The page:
Myers-Briggs Type Indicator
The Idealist core needs include identity, self-actualization, meaningfulness, and significance. Idealists look to the future, focusing on what might be. They engage in activities because they are meaningful rather than because they are routine, mandatory, efficient, or entertaining. They search for identity and meaning in life. They want to experience life but want the experiences to have meaning beyond the mere event. They tend to romanticize their experiences, their lives, and the lives of others. They want to know how the world works in personal, spiritual terms. They seek to grow and reach their own potential.
Living a life of significant and making a difference in the world is the way Idealists achieve their unique identity. Idealists want their significance appreciated or at least recognized. Integrity is important to the Idealist. They focus on human potential, ethics, culture, quality of life and personal growth. At their best they are empathic, caring, warm, and seek harmony.
Idealists are supporters for the people and ideas they care about. They are extremely insightful into others, having an ability to reflect and anticipate unspoken issues and intentions of others. They are good at seeing the possibilities in others and helping them draw out their potential. They are effective communicators and inspire others, sharing in participatory leadership and empowering and facilitating growth in those whom they work with.
Idealists strive to unify by understanding and resolving deeper issues. They are naturals at building bridges between people and can see how two different views are alike. They often communicate with symbols and metaphors. Idealists are seen as creative because they like to express their unique identity. They tend to take criticism very personally.
Idealists do best in environments that convey positive regard, recognize their uniqueness, and provide validation, interaction, receptivity, and support. A confrontive, argumentative or competitive atmosphere offends them.
Idealists operate out of their values and intuitive perceptions and can be surprised when others lack awareness of the deep issues below the surface. Because he needs work that matters to him and to others, the Idealist might have difficulty placing limits on the amount of time and energy he devotes to his work. This type works toward a vision of perfection. And once the vision and work is completed, it sometimes just doesn't seem to live up to expectations.
Idealist students enjoy learning about ideas and values. They like lectures about real people who were able to solve their own problems. They like to write essays because they can add their own views and thoughts. Idealists are often able to see things from multiple perspectives. They often can see so many sides to a question that they might find true/false and multiple-choice questions difficult. Essays provide them with more of an opportunity to demonstrate the varying side they see and know.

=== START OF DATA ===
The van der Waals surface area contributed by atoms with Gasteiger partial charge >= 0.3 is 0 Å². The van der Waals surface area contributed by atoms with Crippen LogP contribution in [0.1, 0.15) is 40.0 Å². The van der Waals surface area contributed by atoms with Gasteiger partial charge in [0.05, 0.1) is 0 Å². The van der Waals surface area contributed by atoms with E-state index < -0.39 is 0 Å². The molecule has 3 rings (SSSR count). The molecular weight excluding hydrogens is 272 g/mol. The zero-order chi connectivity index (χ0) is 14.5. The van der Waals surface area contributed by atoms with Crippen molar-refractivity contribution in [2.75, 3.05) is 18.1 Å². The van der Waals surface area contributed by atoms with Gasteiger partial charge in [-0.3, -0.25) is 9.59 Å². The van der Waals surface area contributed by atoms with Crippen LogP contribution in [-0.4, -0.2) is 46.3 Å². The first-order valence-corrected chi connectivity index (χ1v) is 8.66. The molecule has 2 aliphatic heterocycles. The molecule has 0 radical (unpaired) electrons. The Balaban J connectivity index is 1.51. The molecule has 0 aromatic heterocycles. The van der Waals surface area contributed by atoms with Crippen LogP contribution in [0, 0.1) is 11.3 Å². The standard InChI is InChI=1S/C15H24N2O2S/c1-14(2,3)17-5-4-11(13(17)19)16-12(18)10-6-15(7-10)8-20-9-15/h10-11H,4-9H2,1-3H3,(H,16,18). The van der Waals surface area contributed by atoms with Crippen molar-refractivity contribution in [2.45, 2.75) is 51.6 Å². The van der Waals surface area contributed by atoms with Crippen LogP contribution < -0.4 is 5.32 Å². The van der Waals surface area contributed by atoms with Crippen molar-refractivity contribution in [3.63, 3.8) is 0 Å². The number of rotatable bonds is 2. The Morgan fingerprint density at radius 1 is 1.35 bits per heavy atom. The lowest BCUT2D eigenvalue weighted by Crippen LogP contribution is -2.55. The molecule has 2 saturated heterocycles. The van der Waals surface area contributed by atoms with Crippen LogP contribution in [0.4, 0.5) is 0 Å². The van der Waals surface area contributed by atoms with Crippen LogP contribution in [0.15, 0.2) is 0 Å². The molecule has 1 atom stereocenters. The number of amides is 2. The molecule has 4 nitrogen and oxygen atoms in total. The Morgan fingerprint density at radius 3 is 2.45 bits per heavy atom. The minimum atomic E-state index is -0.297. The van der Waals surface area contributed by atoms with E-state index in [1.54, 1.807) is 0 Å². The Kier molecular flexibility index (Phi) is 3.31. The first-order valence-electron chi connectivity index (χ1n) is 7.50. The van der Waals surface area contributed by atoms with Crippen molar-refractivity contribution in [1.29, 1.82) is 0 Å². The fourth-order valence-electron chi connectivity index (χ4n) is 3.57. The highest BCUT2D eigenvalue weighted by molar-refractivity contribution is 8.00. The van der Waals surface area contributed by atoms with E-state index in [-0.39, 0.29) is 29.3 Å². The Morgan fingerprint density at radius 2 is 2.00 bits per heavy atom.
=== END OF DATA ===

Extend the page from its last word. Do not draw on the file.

Idealists often enjoy reading, especially work that focuses on people. They usually prefer books that allow them to fantasize; yet biographies are also appealing as they show how other people view the meaning of life. Fantasies, mysteries, and science fiction are popular with this type.
They prefer learning about what could be rather than what is. Creativity is a part of life for Idealists. They have a tendency towards daydreaming. They tend to speak in globalistic terms, often using similes and metaphors both in their speech and writing. Lessons that do not focus on insightful or imaginative topics often fail to hold the Idealist's attention.
Idealists prefer to work with words and need and want to be directly or indirectly in communication with people. Competitive games may be difficult for them, as they generally prefer to compete with themselves instead of others. They would rather see their classmates work together. Group discussions, role-playing, dramatics and small group projects help the Idealist learn in a friendly and personal atmosphere.
Idealists help all members of the group get what they need from the process and work hard to protect other's feelings. They are very focused on others, sometimes to the point where it detracts them from learning the material. They will suffer in an atmosphere with too much criticism from their peer students and/or teachers. Idealist students desire and appreciate praise from their teachers. They find large lecture halls impersonal and stifling. They prefer small classroom environments where the teacher and students know each other by names.